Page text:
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Tracking Down a Lost 401(k)

Impossible as it may seem, Americans misplace billions of dollars every year.1 How? By switching jobs or financial institutions and unwittingly leaving assets behind.

What happens if I have unclaimed 401(k) funds from a previous job?

The majority of unclaimed money comes from brokerage, checking, and savings accounts, along with annuities, 401(k)s, and Individual Retirement Accounts. Once an account is considered inactive or dormant for a period of time (three years or longer depending on the state), companies are required by law to mail abandoned funds to the owner’s last known address. If they’re returned, or the owner can’t be reached, the assets must be relinquished to the state.

How can I find my old 401(k) account?

Ask previous employers whether they’re maintaining any accounts in your name. If the company no longer exists, contact the plan administrator. If you don’t know the name of the plan administrator, search the Department of Labor website for the company’s Form 5500 (, which will list their contact information. You might also check the state’s unclaimed property database via the National Association of Unclaimed Property Administrators (

Darin Bostic, a Schwab financial planner, points out that the best way to keep track of your funds is not to lose them in the first place. “Consolidating similar accounts, such as old and new brokerage or IRAs, can help you keep track of your savings,” says Darin.

What’s more, consolidation helps ensure your assets are working in harmony toward your long-term goals. It’s difficult to follow a comprehensive investment strategy when your money is spread out all over the place.

The bottom line

Consolidating your accounts can help ensure none of your hard-earned money goes missing. The next time you switch jobs, make it a priority to consider your different 401(k) options: 1) leave it, but don’t forget it, 2) roll it into the new company’s 401(k), if allowed, 3) roll it over to an IRA. After all, when you’re saving for a decades-long retirement, every dollar counts.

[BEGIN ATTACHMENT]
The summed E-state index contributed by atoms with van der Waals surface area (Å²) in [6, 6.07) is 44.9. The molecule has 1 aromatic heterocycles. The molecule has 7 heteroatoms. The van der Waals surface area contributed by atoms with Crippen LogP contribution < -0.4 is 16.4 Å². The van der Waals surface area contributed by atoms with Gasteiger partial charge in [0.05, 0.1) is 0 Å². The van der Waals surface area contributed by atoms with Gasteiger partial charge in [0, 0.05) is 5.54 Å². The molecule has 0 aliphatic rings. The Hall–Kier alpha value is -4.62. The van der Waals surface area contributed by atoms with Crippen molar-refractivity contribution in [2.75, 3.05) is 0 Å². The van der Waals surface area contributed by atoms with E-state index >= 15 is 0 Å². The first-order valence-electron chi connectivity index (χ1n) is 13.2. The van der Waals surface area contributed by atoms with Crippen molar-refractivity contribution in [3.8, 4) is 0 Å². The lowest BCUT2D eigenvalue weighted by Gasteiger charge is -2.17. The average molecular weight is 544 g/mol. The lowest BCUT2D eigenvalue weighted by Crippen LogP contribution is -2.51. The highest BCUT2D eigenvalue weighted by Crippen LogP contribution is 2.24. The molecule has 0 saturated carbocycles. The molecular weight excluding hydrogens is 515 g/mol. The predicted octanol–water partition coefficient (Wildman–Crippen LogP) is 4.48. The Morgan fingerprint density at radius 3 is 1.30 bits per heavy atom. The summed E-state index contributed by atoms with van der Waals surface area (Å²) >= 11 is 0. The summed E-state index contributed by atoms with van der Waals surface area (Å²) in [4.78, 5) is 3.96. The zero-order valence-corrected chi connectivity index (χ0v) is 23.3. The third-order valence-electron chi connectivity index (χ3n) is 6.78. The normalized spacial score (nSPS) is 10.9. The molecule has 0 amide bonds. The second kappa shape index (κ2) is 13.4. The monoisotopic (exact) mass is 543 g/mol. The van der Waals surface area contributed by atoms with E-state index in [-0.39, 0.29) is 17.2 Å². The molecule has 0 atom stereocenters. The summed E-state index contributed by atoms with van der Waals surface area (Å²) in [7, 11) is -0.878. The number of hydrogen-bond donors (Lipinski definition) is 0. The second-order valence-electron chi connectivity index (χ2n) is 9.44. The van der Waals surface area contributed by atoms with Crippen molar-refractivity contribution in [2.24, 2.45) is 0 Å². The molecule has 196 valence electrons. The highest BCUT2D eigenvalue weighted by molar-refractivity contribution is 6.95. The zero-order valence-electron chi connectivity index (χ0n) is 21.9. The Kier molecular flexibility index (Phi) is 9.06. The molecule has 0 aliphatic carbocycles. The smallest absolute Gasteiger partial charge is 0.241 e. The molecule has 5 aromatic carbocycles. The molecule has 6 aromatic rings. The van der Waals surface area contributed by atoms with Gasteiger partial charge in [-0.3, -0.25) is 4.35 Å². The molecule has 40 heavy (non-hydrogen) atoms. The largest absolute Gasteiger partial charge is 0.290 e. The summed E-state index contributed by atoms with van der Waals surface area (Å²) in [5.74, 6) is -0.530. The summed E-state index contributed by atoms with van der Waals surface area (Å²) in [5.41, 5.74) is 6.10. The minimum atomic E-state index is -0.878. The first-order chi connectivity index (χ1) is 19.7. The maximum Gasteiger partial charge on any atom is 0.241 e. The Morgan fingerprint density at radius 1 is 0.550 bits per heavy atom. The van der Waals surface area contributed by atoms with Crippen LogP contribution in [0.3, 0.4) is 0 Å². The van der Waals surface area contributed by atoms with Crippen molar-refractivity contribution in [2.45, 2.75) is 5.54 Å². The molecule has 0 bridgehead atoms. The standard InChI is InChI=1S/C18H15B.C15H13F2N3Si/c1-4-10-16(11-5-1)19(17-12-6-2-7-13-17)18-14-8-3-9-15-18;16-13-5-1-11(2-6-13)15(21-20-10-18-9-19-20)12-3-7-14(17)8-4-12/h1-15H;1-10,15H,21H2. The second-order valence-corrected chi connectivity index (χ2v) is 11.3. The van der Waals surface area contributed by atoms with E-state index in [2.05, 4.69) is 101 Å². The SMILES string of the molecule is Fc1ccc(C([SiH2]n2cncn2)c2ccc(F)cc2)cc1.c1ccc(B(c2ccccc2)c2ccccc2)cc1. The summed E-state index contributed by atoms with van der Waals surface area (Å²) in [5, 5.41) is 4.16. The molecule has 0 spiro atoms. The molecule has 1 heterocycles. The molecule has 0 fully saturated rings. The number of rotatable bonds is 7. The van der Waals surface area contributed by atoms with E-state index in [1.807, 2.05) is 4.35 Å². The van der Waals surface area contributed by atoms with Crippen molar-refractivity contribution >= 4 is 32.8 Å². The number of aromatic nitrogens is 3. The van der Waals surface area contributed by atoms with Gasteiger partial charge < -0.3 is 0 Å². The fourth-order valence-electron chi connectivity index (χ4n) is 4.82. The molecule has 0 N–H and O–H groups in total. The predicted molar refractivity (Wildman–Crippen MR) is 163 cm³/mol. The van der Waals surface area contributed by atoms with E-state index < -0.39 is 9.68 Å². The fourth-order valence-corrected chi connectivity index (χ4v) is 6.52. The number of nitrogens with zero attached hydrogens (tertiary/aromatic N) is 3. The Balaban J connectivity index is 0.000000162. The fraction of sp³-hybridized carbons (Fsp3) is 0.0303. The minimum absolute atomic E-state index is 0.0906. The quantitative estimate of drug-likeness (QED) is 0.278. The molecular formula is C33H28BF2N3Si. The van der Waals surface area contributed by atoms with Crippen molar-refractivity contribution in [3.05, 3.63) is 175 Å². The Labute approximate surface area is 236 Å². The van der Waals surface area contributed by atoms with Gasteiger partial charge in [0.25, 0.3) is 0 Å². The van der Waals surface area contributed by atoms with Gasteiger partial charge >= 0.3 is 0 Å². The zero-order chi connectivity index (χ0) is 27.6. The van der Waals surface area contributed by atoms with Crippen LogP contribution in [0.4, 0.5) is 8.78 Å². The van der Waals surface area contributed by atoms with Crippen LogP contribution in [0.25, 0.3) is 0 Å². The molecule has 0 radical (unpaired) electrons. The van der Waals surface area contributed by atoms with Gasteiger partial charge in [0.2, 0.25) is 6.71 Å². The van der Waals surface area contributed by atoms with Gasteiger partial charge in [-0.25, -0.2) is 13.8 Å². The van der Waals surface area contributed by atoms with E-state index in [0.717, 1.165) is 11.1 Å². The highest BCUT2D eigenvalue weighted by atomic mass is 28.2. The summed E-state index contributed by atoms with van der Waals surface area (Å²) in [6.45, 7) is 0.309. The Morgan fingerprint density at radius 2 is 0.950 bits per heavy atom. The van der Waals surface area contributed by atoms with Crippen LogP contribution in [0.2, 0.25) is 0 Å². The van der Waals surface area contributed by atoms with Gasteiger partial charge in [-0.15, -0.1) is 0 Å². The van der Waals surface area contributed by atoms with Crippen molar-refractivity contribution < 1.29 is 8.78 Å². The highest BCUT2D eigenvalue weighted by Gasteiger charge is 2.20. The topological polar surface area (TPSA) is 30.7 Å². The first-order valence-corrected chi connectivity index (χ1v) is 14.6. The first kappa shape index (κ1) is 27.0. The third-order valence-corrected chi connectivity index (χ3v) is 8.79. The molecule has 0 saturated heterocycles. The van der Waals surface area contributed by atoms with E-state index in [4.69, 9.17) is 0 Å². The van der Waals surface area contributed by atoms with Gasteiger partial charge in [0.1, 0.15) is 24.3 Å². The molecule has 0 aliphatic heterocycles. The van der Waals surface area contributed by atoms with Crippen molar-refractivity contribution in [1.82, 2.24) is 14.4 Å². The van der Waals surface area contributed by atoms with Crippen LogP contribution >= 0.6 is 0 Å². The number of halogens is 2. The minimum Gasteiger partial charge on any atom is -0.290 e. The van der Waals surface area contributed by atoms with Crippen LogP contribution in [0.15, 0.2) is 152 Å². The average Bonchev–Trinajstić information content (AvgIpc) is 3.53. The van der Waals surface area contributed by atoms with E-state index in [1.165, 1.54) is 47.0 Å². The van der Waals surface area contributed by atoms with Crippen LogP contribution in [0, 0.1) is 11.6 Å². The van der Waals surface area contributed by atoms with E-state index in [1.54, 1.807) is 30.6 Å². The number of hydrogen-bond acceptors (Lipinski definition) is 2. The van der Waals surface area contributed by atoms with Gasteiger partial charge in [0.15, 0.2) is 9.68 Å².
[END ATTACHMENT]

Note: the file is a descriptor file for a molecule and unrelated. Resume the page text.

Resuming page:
1National Association of Unclaimed Property Administrators.

What you can do next

Important Disclosures

The information provided here is for general informational purposes only and should not be considered an individualized recommendation or personalized investment advice. The investment strategies mentioned here may not be suitable for everyone. Each investor needs to review an investment strategy for his or her own particular situation before making any investment decision.

A rollover of retirement plan assets to an IRA is not your only option. Carefully consider all of your available options which may include but not be limited to keeping your assets in your former employers plan; rolling over assets to a new employers plan; or taking a cash distribution (taxes and possible withdrawal penalties may apply). Prior to a decision, be sure to understand the benefits and limitations of your available options and consider factors such as differences in investment related expenses, plan or account fees, available investment options, distribution options, legal and creditor protections, the availability of loan provisions, tax treatment, and other concerns specific to your individual circumstances.

All expressions of opinion are subject to change without notice in reaction to shifting market conditions. Data contained herein from third-party providers are obtained from what are considered reliable sources. However, their accuracy, completeness or reliability cannot be guaranteed.

This information does not constitute and is not intended to be a substitute for specific individualized tax, legal or investment planning advice. Where specific advice is necessary or appropriate, Schwab recommends consultation with a qualified tax advisor, CPA, financial planner, or investment manager.

Examples provided are for illustrative purposes only and not intended to be reflective of results you can expect to achieve.


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